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Hello U.S. Privacy Digest readers!

First-time notes writer here, excited to connect with you in this space as we take a look at privacy happenings across the country. I’m coming to you from Wells, Maine, where we’ve just shoveled out from a classic New England “Nor’easter” and are anticipating the possibility of more snow to come early next week. Such is February in New England — wet and cold.

It might be chilly here, but there’s no doubt state privacy action just keeps heating up.

Virginia is on track to become the second U.S. state with what some might call comprehensive privacy legislation, as the Consumer Data Protection Act this week passed the House and Senate. The state now has until Feb. 11 to enact the bill. Additionally, Oklahoma introduced the Computer Data Privacy Act, and keep reading below for more news out of Virginia, Connecticut, Maryland and Alabama.

I’ve been closely following the Washington Privacy Act, which recently passed the Senate Environment, Energy & Technology Committee and heads to the Senate Committee on Ways & Means for a public hearing Monday. Now in its third iteration, it appears the 2021 WPA will have support in the Senate, with a broader scope and new provisions, including sections for data privacy related to public health emergencies. It doesn’t, however, address key issues that have stalled previous iterations’ passage in the House, namely a private right of action. But an alternative bill introduced this week in the House aims to do just that.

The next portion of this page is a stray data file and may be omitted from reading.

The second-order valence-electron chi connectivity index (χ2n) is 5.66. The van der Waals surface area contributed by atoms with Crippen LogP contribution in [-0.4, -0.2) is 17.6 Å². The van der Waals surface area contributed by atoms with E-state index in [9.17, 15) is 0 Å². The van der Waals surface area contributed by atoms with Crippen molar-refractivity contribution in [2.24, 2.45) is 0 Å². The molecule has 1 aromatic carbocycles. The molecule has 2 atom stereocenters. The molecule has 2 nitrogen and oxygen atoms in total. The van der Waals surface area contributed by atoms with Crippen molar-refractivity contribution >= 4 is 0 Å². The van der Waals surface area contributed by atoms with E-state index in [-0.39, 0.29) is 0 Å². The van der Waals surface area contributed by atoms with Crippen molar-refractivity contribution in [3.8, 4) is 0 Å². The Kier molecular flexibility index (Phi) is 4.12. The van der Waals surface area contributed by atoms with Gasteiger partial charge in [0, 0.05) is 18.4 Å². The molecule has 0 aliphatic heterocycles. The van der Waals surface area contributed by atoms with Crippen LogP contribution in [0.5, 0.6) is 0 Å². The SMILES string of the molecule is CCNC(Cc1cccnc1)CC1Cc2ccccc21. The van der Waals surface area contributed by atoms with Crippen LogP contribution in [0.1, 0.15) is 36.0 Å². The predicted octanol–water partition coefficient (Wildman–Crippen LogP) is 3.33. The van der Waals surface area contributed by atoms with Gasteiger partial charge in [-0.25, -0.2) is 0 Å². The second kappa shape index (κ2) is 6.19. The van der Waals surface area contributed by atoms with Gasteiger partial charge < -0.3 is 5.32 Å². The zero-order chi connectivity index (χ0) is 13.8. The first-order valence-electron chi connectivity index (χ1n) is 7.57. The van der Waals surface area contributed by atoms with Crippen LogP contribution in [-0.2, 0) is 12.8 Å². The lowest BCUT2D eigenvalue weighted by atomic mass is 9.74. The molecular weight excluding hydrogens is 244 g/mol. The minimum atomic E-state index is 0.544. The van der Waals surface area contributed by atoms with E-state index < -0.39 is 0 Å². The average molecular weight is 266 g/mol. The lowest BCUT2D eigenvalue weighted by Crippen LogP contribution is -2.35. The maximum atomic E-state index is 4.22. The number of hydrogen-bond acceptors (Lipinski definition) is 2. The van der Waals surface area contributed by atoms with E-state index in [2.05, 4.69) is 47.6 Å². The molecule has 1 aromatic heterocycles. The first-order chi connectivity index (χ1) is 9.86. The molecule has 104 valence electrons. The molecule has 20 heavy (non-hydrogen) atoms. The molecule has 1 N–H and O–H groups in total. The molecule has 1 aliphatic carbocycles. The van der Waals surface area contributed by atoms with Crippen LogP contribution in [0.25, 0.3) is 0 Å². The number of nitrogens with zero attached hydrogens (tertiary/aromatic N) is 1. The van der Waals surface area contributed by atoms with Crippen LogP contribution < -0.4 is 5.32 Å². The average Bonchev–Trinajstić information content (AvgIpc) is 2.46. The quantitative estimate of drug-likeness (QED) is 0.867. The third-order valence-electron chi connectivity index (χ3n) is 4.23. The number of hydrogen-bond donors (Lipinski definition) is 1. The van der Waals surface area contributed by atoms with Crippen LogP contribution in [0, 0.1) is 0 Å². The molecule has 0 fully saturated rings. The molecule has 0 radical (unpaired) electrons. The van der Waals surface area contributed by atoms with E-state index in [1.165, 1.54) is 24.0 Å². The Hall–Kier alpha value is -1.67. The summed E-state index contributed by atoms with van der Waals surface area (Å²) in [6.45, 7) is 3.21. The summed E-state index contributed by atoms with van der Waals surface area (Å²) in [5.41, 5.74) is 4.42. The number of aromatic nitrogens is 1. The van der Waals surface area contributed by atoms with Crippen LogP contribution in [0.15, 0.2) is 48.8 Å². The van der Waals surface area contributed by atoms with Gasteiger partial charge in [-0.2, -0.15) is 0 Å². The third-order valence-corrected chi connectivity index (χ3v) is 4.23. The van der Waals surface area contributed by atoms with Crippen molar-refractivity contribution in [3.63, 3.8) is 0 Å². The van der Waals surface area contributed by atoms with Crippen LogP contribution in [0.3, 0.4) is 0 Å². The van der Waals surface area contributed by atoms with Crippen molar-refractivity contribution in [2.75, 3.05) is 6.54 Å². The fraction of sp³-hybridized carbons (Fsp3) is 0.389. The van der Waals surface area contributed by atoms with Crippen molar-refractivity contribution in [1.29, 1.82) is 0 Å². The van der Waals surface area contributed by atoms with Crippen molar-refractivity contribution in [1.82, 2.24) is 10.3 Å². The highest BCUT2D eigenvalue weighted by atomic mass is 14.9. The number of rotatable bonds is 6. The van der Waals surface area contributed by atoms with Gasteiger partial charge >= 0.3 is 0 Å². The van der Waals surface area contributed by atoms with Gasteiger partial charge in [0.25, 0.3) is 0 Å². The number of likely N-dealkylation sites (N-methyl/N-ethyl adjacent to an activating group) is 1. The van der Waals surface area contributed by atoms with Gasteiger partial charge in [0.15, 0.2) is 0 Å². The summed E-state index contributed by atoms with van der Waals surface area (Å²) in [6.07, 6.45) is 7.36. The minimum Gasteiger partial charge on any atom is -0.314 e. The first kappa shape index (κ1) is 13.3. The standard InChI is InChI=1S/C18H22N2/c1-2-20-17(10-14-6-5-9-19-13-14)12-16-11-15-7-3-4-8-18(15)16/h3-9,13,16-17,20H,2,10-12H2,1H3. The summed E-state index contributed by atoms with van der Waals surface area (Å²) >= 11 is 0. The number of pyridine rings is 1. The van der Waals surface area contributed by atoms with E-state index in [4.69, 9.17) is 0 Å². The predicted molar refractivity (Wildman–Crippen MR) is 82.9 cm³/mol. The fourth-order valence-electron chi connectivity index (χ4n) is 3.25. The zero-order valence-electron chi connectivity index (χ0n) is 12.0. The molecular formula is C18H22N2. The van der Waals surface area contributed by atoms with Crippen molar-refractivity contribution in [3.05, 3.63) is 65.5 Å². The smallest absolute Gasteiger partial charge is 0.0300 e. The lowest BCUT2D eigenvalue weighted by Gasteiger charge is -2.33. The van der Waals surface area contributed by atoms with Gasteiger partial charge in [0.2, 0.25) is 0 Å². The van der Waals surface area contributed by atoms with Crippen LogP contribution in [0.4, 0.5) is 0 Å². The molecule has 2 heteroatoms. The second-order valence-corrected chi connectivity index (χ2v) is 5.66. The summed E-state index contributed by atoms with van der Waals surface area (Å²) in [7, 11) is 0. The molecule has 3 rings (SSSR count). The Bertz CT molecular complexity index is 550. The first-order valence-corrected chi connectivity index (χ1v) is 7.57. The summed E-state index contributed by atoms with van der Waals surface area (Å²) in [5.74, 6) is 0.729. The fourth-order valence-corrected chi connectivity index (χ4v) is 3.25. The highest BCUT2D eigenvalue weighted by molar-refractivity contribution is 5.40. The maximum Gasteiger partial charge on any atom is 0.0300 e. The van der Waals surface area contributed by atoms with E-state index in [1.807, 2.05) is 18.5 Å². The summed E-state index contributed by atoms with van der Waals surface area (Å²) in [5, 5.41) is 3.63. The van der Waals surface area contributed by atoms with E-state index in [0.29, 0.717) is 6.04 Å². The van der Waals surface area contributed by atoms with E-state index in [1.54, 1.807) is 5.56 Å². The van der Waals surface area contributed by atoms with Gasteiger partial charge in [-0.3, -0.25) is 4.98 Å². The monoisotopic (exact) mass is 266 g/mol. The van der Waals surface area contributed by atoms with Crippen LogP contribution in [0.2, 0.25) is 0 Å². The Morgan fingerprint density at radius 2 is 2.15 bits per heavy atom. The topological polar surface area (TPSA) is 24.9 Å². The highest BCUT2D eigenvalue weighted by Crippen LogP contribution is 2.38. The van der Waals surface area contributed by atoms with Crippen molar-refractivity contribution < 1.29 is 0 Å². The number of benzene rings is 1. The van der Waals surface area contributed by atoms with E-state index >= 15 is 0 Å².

Proposed by State Rep. Shelley Kloba and created by the ACLU of Washington with the Tech Equity Coalition, the People’s Privacy Act includes a private right of action and would make opt-in consent the default for the collection and use of personal information.

After calling for increased privacy protections and enforcement capabilities within the WPA through three iterations, it is not surprising advocates would craft legislation with the strengthened language they have sought. In fact, during a forum on privacy legislation last month, ACLU of Washington Technology and Liberty Manager Jennifer Lee said that was the impetus. “Over the past two years many privacy advocates, technologists, and individuals and organizations representing marginalized communities have opposed the Washington Privacy Act and have consistently called for changes that have not been incorporated into the 2021 version of the WPA,” she said. “So, we’re really excited about this community-driven effort.” 

Whether or not the People’s Privacy Act could pass is questionable, Hintze Law Managing Partner Mike Hintze, told me when we spoke about the WPA last month, but it will certainly make things interesting. “It will affect the dynamic of how the senate bill is perceived,” he said. “And it could create some pressure to continue to move the senate bill with ever-increasing strengthening of those protections for consumers.”

I’ll be eagerly staying on top of the latest developments on these proposals, with a cup of hot cocoa in hand — it is February in New England, after all.

Stay warm, stay safe, and have a good weekend.


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